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Dion Ebrahim reveals Zimbabwe coaching ambitions

by Staff reporter
28 Feb 2021 at 08:54hrs | Views
NEW Zealand-based former Zimbabwe cricket star Dion Ebrahim says he harbours ambitions of being involved in the revival of local cricket as a coach in the future despite the unsavoury manner in which his international career ended 16 years ago.

The 40-year-old former Falcon College pupil, who is now one of the most highly rated younger coaches in the island nation in Oceania, played international cricket for Zimbabwe  between 2001 and 2005, featuring in 26 Tests and 82 One-Day Internationals (ODIs).

His Chevrons career was, however, cut short in 2006 when he was not offered a contract by Zimbabwe Cricket (ZC) despite being one of the most senior players remaining in the side, following a boycott by most senior white players a year earlier.

He headed to England, initially, playing league cricket and working as a real estate salesman, before briefly returning to Zimbabwean domestic cricket in 2010, but his dreams of playing for the country again vanished after being overlooked for national team selection.

His non-selection was attributed to the clashes he had with the ZC administrators at the time in a bid to recover his outstanding match fees.

Despite the manner in which his Zimbabwe career abruptly ended, Ebrahim says he harbours no ill feelings and would be willing to contribute to the domestic game in the future if approached.

The former Zimbabwe star revealed this in an interview last week while reflecting on his time as captain of English side Stony Stratford CC who play in the Northants Premier Division.

"I know they are probably bridges that were burnt back in Zimbabwe, which could prevent me from going back and being involved," Ebrahim said.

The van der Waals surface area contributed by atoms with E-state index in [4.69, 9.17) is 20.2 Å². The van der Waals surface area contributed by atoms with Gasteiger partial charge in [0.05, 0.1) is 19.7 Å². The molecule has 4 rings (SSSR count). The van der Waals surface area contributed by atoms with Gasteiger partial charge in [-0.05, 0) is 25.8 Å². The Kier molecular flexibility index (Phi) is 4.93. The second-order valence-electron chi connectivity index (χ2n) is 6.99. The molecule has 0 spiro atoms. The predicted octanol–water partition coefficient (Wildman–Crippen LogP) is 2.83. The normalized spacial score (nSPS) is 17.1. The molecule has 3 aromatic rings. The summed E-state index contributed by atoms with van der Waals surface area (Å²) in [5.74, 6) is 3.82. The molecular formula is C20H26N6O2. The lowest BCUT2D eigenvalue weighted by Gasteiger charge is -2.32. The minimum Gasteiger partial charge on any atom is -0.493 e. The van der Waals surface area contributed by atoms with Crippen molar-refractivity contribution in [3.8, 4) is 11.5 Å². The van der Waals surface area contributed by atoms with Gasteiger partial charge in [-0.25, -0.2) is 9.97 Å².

"That still doesn't diminish the desire for me, or let me say a burning passion to go back to the country that you're from. I know at some stage I'll have to go overseas to further my coaching ambitions. I still harbour hopes and desires to be involved with Zimbabwe."

Now based in Napier, a coastal city on New Zealand's North Island, the ambitious and confident Ebrahim has been on a gradual rise in the coaching ranks in the island country.

Ebrahim has coached at almost all levels of cricket in New Zealand, from schools, to provincial and national age group levels.

Recently he was handed a new top coaching role at New Zealand first-class cricket side Central Districts, which will see him play an important role in developing the next generation of Black Caps stars.

He, however, admits that he has lost track of the developments within local cricket due to his commitments in New Zealand.

"It's quite sad and unfortunate for me because I have almost detached myself from Zimbabwe not because I'm bitter or anything like that, but because I've become so heavily invested in cricket here in New Zealand and developing the players here and being part of the programmes here," Ebrahim said.

He added: "In doing so, I've kind of, I wouldn't say cut ties, but I'm solely focused on what's happening here. I still have a number of friends involved in the game in Zimbabwe and a number of contacts there that I communicate with, but I don't spend too much time with whats happening there although there's still a part of me or a desire to at some stage or time help or contribute to the resurgence or re-establishment of Zimbabwe cricket in some shape, way or form," Ebrahim said.

Ebrahim has been based in New Zealand since 2006, when he joined Taranaki in the Hawke Cup where he played 51 times and broke the association's record for the most centuries during that time.

He got his first taste of coaching with New Plymouth Boys' High School in New Zealand from 2013 to 2015.

Ebrahim also had coaching stints in India and England with the Mumbai-based Global Cricket School and Marylebone Cricket Club respectively in 2017 and 2018 before returning to take up the role of head coach of New Zealand's Development Squad.

The former Chevrons opener is married to New Zealand national women's cricket team player Kate Ellen Broadmore.

Source - the standard
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